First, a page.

How can one manage to see Mt.Everest from up close without having to do an arduous trek to the base camp or without flying one of the fancy Everest joy flights from Kathmandu to watch the Everest from a plane’s window or without the will to risk one’s life summiting the Everest? It is simple, cross over to Tibet, drive all the way over to the Everest Base Camp by a great road and soak in the majestic views of the Mt. Everest from up close. It is China after all, they can build anything! Even a smooth road right to the base of Everest!!
Imagine my joys when through course of my travel research about Tibet, I found this possible experience of a lifetime right in my arms’ reach, rather in the road’s reach? The Everest Base Camp on Tibet side is called the North base camp and one can be dropped right there via a smooth road that leads right to the camp. To reach the South Base camp on Nepal side on the other hand is an arduous 2 week trek through the Himalayan range. From the north base camp, one can view the majestic and mighty Everest (known as Mt. Qomolongma in Tibet) from the closest possible quarters.
The drive and stay at EBC was highlight of my week long exploit in Tibet. After 3 wonderful days in Lhasa, we spent 2 nights in Shigatse. From there we headed to Rongbuk via Tingri. Rongbuk is the closest town to EBC and has one the oldest monasteries in Tibet. The roads to EBC from were smooth and picturesque.On the way there is a Everest view point from where one can see the full Himalayan range with highest peaks – Mt Everest, Cho Oyo, Makalu and Lhotse. From Rongbuk, one can drive for 10 mins or trek for 1.5 hrs to reach EBC. Since the sun was setting upon our arrival in Rongbuk, we quickly headed over by road to EBC to view the glorious Mt. Everest. Two hours and 1000 pics later of sunset over Everest, we returned to our guesthouse in Rongbuk due to the bone chilling cold. We did return to EBC the next day morning before the dawn of light to bask in the majestic presence of Everest for the one last time. The bone chilling and mind numbing cold were well worth it to not give up the opportunity at all.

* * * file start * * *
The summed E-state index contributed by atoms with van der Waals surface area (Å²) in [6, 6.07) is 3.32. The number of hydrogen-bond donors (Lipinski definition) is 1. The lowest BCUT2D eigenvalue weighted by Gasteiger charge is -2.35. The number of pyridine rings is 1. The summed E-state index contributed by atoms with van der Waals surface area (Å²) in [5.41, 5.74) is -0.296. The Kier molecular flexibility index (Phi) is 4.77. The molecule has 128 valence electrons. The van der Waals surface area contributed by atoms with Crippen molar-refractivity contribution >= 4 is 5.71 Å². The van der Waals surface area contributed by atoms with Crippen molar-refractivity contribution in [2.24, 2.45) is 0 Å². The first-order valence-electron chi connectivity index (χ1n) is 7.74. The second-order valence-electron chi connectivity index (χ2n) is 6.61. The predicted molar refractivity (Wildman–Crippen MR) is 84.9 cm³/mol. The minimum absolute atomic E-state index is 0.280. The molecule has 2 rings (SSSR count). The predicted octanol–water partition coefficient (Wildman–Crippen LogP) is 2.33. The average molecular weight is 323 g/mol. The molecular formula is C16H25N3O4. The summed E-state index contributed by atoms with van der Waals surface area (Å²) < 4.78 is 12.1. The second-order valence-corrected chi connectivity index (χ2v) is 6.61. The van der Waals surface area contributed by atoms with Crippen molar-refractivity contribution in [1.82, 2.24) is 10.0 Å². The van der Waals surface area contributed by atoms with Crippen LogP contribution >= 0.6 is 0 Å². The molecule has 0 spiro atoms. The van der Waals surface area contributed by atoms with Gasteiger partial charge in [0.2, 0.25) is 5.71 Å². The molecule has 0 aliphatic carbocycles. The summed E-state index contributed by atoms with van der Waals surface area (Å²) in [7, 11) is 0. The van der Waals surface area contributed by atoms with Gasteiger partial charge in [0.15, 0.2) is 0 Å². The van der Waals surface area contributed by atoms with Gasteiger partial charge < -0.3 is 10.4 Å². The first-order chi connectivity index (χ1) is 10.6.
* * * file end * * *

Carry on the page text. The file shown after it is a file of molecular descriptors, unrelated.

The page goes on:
It was a rewarding experience to observe Mt. Everest. The sky was clear luckily for us and I could also observe the setting sun causing the tip of the Everest to look ablaze, the clouds adding to the drama. It is here that one can feel the insignificance and fragilities of human life in face of nature that stands tall, come what may. I couldn’t even bear the cold at the base camp, I couldn’t help but wonder what then makes men and women to think about summiting the Everest, risking their life to nature’s plays? What makes them want to surmount the unsurmountable when one in 10 successful climbs to the summit ends in death. George Mallory summed it up in his book, Climbing Everest – “People ask me, ‘What is the use of climbing Mount Everest?’ and my answer must at once be, ‘It is of no use.’ There is not the slightest prospect of any gain whatsoever….We shall not bring back a single bit of gold or silver, not a gem, nor any coal or iron…If you cannot understand that there is something in man which responds to the challenge of this mountain and goes out to meet it, that the struggle is the struggle of life itself upward and forever upward, then you won’t see why we go. What we get from this adventure is just sheer joy. And joy is, after all, the end of life.”
The joy for me was to observe the Everest, albeit from a distance.